An introductory definition of image analytics is a transformation from images and videos to analytically prepared data. For the purpose of this introduction to image analytics, we define an image as the rendering of a still (non-moving) scene and a video as the rendering of a scene containing a still or panning background segment and moving foreground segments. Note that by implication, a video is also a sequence of images (also called a sequence of frames).
More specifically, the objective of image analytics is to bring an unstructured rendition of reality in the form of images and videos into a machine analyzable representation of a set of variables. A variable is represented by a series of values related to an entity (such as sales, Peter’s emotions, customer sentiment, etc.). Each such value is time stamped, making it possible to treat a variable as a time series.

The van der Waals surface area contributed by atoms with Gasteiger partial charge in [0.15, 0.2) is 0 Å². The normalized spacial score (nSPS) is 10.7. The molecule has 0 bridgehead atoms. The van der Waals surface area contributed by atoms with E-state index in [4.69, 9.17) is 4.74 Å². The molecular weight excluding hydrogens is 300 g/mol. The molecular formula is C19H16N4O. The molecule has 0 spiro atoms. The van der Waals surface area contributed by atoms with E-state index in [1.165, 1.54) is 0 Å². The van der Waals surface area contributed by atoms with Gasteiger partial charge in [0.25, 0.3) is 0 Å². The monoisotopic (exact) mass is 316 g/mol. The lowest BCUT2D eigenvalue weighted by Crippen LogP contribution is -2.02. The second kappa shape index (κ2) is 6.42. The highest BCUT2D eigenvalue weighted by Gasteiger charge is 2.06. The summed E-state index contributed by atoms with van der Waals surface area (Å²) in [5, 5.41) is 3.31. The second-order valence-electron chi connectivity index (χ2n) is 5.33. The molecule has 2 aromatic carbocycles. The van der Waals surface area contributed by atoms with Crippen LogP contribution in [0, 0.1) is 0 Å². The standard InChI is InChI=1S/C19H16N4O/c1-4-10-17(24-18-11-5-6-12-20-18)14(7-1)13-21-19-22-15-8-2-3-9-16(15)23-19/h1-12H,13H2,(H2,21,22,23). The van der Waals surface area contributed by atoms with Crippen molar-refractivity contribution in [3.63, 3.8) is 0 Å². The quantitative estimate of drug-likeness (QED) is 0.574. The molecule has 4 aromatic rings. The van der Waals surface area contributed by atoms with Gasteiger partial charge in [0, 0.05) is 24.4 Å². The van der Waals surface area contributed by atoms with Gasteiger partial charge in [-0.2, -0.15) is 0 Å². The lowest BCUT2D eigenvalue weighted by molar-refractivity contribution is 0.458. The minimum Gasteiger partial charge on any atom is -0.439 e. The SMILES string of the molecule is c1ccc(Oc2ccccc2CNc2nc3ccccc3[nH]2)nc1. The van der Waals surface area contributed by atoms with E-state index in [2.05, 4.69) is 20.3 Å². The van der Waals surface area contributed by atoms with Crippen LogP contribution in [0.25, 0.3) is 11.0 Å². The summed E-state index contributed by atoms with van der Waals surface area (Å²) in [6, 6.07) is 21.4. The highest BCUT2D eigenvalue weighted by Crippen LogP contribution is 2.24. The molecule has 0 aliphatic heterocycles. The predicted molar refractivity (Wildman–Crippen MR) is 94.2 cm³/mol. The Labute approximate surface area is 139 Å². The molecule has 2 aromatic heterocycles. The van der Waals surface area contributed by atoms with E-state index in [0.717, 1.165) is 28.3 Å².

In computer science or engineering, the detection of objects, faces, movement and so on in images has many labels including image processing or computer vision. A deep discussion on this history and approach is beyond this article. This article will cover the basics; for ambitious readers, we suggest “ Computer Vision Central .”